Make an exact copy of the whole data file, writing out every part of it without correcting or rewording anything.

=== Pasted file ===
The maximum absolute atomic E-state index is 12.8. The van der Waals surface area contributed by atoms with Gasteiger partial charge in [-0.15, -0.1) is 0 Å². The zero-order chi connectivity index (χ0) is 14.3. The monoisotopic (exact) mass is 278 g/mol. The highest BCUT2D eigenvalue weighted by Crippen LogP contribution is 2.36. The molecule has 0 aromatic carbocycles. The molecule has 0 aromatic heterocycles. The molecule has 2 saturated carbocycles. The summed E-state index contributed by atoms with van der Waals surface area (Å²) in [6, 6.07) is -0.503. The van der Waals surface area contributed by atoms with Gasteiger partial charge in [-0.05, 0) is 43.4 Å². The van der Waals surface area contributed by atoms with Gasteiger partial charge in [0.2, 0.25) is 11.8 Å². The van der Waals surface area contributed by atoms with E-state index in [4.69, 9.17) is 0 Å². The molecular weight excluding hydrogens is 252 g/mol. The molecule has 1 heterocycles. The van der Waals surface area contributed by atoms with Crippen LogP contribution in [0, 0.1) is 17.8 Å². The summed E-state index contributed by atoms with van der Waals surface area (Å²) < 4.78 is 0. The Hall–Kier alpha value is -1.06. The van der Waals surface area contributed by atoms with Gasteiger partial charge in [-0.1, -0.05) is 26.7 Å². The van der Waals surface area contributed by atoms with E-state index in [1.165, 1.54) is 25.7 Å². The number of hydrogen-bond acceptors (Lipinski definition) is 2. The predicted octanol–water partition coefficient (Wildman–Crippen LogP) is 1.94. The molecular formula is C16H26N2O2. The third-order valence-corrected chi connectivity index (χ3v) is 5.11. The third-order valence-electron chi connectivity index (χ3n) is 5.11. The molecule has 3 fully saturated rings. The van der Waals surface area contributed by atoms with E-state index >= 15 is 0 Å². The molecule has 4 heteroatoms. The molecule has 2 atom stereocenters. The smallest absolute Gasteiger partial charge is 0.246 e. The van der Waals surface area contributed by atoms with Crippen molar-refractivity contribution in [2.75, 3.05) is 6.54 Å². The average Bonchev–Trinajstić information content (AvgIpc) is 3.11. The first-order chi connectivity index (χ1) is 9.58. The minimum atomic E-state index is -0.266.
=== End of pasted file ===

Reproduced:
The maximum absolute atomic E-state index is 12.8. The van der Waals surface area contributed by atoms with Gasteiger partial charge in [-0.15, -0.1) is 0 Å². The zero-order chi connectivity index (χ0) is 14.3. The monoisotopic (exact) mass is 278 g/mol. The highest BCUT2D eigenvalue weighted by Crippen LogP contribution is 2.36. The molecule has 0 aromatic carbocycles. The molecule has 0 aromatic heterocycles. The molecule has 2 saturated carbocycles. The summed E-state index contributed by atoms with van der Waals surface area (Å²) in [6, 6.07) is -0.503. The van der Waals surface area contributed by atoms with Gasteiger partial charge in [-0.05, 0) is 43.4 Å². The van der Waals surface area contributed by atoms with Gasteiger partial charge in [0.2, 0.25) is 11.8 Å². The van der Waals surface area contributed by atoms with E-state index in [4.69, 9.17) is 0 Å². The molecular weight excluding hydrogens is 252 g/mol. The molecule has 1 heterocycles. The van der Waals surface area contributed by atoms with Crippen LogP contribution in [0, 0.1) is 17.8 Å². The summed E-state index contributed by atoms with van der Waals surface area (Å²) < 4.78 is 0. The Hall–Kier alpha value is -1.06. The van der Waals surface area contributed by atoms with Gasteiger partial charge in [-0.1, -0.05) is 26.7 Å². The van der Waals surface area contributed by atoms with E-state index in [1.165, 1.54) is 25.7 Å². The number of hydrogen-bond acceptors (Lipinski definition) is 2. The predicted octanol–water partition coefficient (Wildman–Crippen LogP) is 1.94. The molecular formula is C16H26N2O2. The third-order valence-corrected chi connectivity index (χ3v) is 5.11. The third-order valence-electron chi connectivity index (χ3n) is 5.11. The molecule has 3 fully saturated rings. The van der Waals surface area contributed by atoms with E-state index >= 15 is 0 Å². The molecule has 4 heteroatoms. The molecule has 2 atom stereocenters. The smallest absolute Gasteiger partial charge is 0.246 e. The van der Waals surface area contributed by atoms with Crippen molar-refractivity contribution in [2.75, 3.05) is 6.54 Å². The average Bonchev–Trinajstić information content (AvgIpc) is 3.11. The first-order chi connectivity index (χ1) is 9.58. The minimum atomic E-state index is -0.266.